I have a 99 Expediton that is stuck in 4wheel drive. The truck is in a major bind. It seems as if it could be stuck in between awd and 4x4. Indicator light is not on and there is no power to the switch in side the truck. Fusea are all fine and there is power every where else but inside at the switch. This problem just began, started off with the starter engaging ramdomly then a few of the indicator lights in the dash and the radio would kick on and off. Many crazy electrical things started to happen. I did not even put it in 4 wheel from a4wd it happened on its own. Now can not even hardly turn the truck and it shakes something terrible at about 35mph but once at a high speed it does not shake. The rpms are in normal range while driving but making turns and manuvering makes it feel like I am about to rip the front diff. right out of it. All of the problems with the indicator lights and radio have stopped but still have this issue with 4x4. HELP!!!
The Vehicle Does Not Shift Between A4WD and 4WD Modes Properly
4WD mode switch.
CJB Fuse 23 (10A).
A4WD clutch relay/circuit.
Contact plate sensors A, B, C and D circuits.
Transfer case shift motor/circuit.
Transfer case shift relays.
Transfer case mechanism.
GO to Pinpoint Test B .
Here's more info for you;
Principles of Operation
The automatic 4-wheel drive A4WD system is a full time 4-wheel drive system with an electronic shift 4x4 system that allows the operator to choose between three different 4x4 modes. The operator can switch between A4WD, and 4WD high mode at any speed, and 4WD low mode. To engage or disengage low range, the vehicle speed must be less than 5 kph (3 mph) , the brake depressed, and the transmission must be in NEUTRAL.
In A4WD, the generic electronic module (GEM) varies the torque split between front and rear drivelines by controlling the transfer case clutch. The transfer case clutch allows for slight speed differences between the front and rear driveshafts which normally occurs when negotiating a corner on dry pavement. When the rear wheels are overpowered, the GEM detects this slip condition, and the duty cycle to the transfer case clutch is increased until the speed difference between driveshafts is reduced.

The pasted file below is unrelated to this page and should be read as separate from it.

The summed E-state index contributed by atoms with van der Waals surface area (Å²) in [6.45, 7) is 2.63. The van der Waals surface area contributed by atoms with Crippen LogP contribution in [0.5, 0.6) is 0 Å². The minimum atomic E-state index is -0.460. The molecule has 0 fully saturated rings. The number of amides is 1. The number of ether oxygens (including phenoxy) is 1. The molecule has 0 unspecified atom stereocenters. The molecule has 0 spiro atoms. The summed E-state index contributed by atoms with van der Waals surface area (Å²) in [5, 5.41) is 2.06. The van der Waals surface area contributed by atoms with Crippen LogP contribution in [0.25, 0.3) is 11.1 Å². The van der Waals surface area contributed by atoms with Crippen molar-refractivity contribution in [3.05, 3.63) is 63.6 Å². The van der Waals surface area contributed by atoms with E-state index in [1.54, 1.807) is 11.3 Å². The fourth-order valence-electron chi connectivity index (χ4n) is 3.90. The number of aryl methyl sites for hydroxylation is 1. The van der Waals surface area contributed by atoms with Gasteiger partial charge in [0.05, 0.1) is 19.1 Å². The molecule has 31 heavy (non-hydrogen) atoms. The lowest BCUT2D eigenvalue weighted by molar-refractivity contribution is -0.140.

The 4WD mode switch is a rotary switch which allows the vehicle operator to choose between A4WD, 4WD high, and low range positions. There is no A4WD lamp, and the 4x4 lamp is controlled by the GEM and tells the owner that the vehicle is in 4x4 high mode. The LOW RANGE lamp is controlled by the PCM.
The vehicle speed signal is hardwired between the powertrain control module (PCM) and the GEM, speed control, overhead message center, air suspension, and EVO steering. The instrument cluster also receives the speed signal, but receives it over the standard corporate protocol (SCP) communication network. The PCM determines vehicle speed from the output shaft speed (OSS) sensor which is hardwired directly to the PCM.
The Hall effect sensors are mounted to the transfer case and are used to determine the speed of the front and rear driveshafts.
The shift motor sense plate, an integral part of the electric shift motor, is used to inform the GEM what mode the transfer case is actually in.
The digital transmission range (DTR) sensor, located on the left side of the transmission, informs the GEM of the transmission gear position.
The 4x4 shift motor relay is a module containing two relays which, under the control of the GEM, shift the transfer case shift motor between the three 4WD modes.
The torque on demand (TOD) relay is used to activate the A4WD clutch within the transfer case by the GEM. This relay controls the torque split between the front and rear axles.
The throttle position signal is hardwired from the PCM to the GEM. The GEM uses the throttle position to anticipate a rear wheel slip condition when the vehicle is in A4WD.
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